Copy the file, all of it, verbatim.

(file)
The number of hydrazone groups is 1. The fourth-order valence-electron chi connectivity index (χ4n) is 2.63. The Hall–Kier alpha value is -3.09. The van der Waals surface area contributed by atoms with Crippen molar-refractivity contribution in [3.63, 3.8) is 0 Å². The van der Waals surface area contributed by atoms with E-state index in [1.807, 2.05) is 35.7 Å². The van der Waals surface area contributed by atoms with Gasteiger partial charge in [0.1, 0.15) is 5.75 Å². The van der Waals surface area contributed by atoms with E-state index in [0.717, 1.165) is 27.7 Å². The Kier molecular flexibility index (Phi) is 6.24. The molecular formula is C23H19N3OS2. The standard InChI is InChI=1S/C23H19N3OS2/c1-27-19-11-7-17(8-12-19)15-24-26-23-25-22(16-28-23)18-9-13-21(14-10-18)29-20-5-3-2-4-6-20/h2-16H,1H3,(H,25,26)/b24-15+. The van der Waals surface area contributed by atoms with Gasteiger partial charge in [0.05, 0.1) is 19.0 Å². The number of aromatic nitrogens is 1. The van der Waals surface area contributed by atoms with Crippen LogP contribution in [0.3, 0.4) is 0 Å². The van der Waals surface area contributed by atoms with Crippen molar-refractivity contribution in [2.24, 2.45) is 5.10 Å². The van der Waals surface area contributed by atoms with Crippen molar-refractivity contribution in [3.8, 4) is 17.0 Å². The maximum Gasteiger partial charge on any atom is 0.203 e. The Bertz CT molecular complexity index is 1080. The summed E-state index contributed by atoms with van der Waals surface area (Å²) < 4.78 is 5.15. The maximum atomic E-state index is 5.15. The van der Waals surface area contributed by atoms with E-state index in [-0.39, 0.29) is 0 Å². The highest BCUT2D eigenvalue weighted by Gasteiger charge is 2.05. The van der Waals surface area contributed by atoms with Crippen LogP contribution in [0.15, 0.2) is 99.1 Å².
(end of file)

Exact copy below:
The number of hydrazone groups is 1. The fourth-order valence-electron chi connectivity index (χ4n) is 2.63. The Hall–Kier alpha value is -3.09. The van der Waals surface area contributed by atoms with Crippen molar-refractivity contribution in [3.63, 3.8) is 0 Å². The van der Waals surface area contributed by atoms with E-state index in [1.807, 2.05) is 35.7 Å². The van der Waals surface area contributed by atoms with Gasteiger partial charge in [0.1, 0.15) is 5.75 Å². The van der Waals surface area contributed by atoms with E-state index in [0.717, 1.165) is 27.7 Å². The Kier molecular flexibility index (Phi) is 6.24. The molecular formula is C23H19N3OS2. The standard InChI is InChI=1S/C23H19N3OS2/c1-27-19-11-7-17(8-12-19)15-24-26-23-25-22(16-28-23)18-9-13-21(14-10-18)29-20-5-3-2-4-6-20/h2-16H,1H3,(H,25,26)/b24-15+. The van der Waals surface area contributed by atoms with Gasteiger partial charge in [0.05, 0.1) is 19.0 Å². The number of aromatic nitrogens is 1. The van der Waals surface area contributed by atoms with Crippen LogP contribution in [0.3, 0.4) is 0 Å². The van der Waals surface area contributed by atoms with Crippen molar-refractivity contribution in [2.24, 2.45) is 5.10 Å². The van der Waals surface area contributed by atoms with Crippen molar-refractivity contribution in [3.8, 4) is 17.0 Å². The maximum Gasteiger partial charge on any atom is 0.203 e. The Bertz CT molecular complexity index is 1080. The summed E-state index contributed by atoms with van der Waals surface area (Å²) < 4.78 is 5.15. The maximum atomic E-state index is 5.15. The van der Waals surface area contributed by atoms with E-state index in [-0.39, 0.29) is 0 Å². The highest BCUT2D eigenvalue weighted by Gasteiger charge is 2.05. The van der Waals surface area contributed by atoms with Crippen LogP contribution in [0.15, 0.2) is 99.1 Å².